Photo Credit: Yonatan Sindel / Flash 90
MK Benny Gantz, June 25, 2023.

National Union Party Chairman Benny Gantz on Tuesday submitted a bill that could change the Knesset election system on two conditions: 1. If party bosses were willing to give up their power; and 2. If anyone in the coalition was willing to pay attention to Benny Gantz’s suggestions. So, never.


According to the bill, a party will be able to allow its voters to rank the list of candidates on the election form itself. It would be a “semi-open ballot,” which allows for some democratization of the election process, without exposing parties to what Gantz refers to as the corruption of the primaries.

Needless to say, Gantz, himself has never been picked through a primary process. Neither has his former coalition partners, Yair Lapid and Avigdor Liberman. In other words, even if the primaries in the Likud, Labor, Religious Zionism, and Meretz are “corrupt,” pitting party apparatchiks against one another with promises, favors, and back-stabbing – they are democratic, while Gantz et al are dictators.

But enough with mudslinging. The bill is uncommonly stupid even without my ridicule. Here goes: the bill changes the ballot form in Israel – only for the interested parties. Parties that wish to keep their old ballot, namely the Hebrew letters that represent their slate, may do so.

The new ballot will detail the names and order of the candidates, offering voters two choices: one, to vote for the list of candidates as it appears on the ballot; and two, vote by marking up to five candidates on the list, awarding them points toward a high ranking once all the votes are counted. Once you marked one name on the party’s ballot, your vote counts in favor of this party. But you can change the order of slate as you see fit by picking five lucky names.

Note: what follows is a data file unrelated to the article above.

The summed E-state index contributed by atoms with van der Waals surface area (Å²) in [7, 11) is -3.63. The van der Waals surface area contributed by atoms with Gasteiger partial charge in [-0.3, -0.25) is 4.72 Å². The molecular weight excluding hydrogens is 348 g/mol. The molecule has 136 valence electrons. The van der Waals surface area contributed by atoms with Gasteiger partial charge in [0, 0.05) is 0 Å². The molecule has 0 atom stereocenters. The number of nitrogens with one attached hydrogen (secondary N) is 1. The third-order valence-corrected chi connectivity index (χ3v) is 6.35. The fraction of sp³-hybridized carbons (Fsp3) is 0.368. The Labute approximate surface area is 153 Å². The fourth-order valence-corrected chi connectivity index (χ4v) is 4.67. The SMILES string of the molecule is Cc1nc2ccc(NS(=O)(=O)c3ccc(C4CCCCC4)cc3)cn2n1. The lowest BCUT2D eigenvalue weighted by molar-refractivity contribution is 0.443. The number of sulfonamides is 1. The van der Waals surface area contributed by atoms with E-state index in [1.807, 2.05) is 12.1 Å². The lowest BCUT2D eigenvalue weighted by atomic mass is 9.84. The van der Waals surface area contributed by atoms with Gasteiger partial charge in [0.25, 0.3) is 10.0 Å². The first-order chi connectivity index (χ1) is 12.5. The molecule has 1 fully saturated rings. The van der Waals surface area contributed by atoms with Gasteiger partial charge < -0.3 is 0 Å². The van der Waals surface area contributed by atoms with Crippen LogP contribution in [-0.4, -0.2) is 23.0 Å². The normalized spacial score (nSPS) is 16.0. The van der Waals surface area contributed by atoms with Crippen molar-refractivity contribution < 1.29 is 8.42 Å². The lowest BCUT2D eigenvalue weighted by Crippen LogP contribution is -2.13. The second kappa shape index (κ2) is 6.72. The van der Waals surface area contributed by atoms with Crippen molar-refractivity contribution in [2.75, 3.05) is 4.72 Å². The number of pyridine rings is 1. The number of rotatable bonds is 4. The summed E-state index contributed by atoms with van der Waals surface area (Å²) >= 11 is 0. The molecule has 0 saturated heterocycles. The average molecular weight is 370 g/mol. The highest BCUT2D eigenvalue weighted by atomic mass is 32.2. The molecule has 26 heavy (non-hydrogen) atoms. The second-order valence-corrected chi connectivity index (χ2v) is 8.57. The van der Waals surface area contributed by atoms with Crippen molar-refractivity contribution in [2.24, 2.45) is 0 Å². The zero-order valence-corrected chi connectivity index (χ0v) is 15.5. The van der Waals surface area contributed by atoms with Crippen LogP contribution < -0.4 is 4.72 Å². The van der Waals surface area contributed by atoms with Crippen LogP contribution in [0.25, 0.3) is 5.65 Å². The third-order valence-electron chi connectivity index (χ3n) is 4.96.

Gantz argued that the semi-open ballot will formalize Israel’s personal politics, which is getting stronger anyway, and integrate it into the arena of inter-party politics. “This will be done while strengthening the overlap between the candidate’s personal success and the success of the list of candidates, so that a candidate who wants to gather votes for himself will have to first of all act for the benefit of the list as a whole – in contrast to competing in the primaries, where the candidates act for their own personal benefit only, against other candidates and not for the benefit of the party.”

Sanctimonious? You bet. Utterly hopeless in a primary vote environment where party bosses reserve the right to add a limited number of outside candidates to the slate to maintain their control? Absolutely. There’s one saving grace in Gantz’s recognition (OK, not Gantz, but the people who write his stuff) of the emerging personal politics. Will that someday lead to a vote by districts rather than by ideological parties? Oh, well, one can hope.

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David writes news at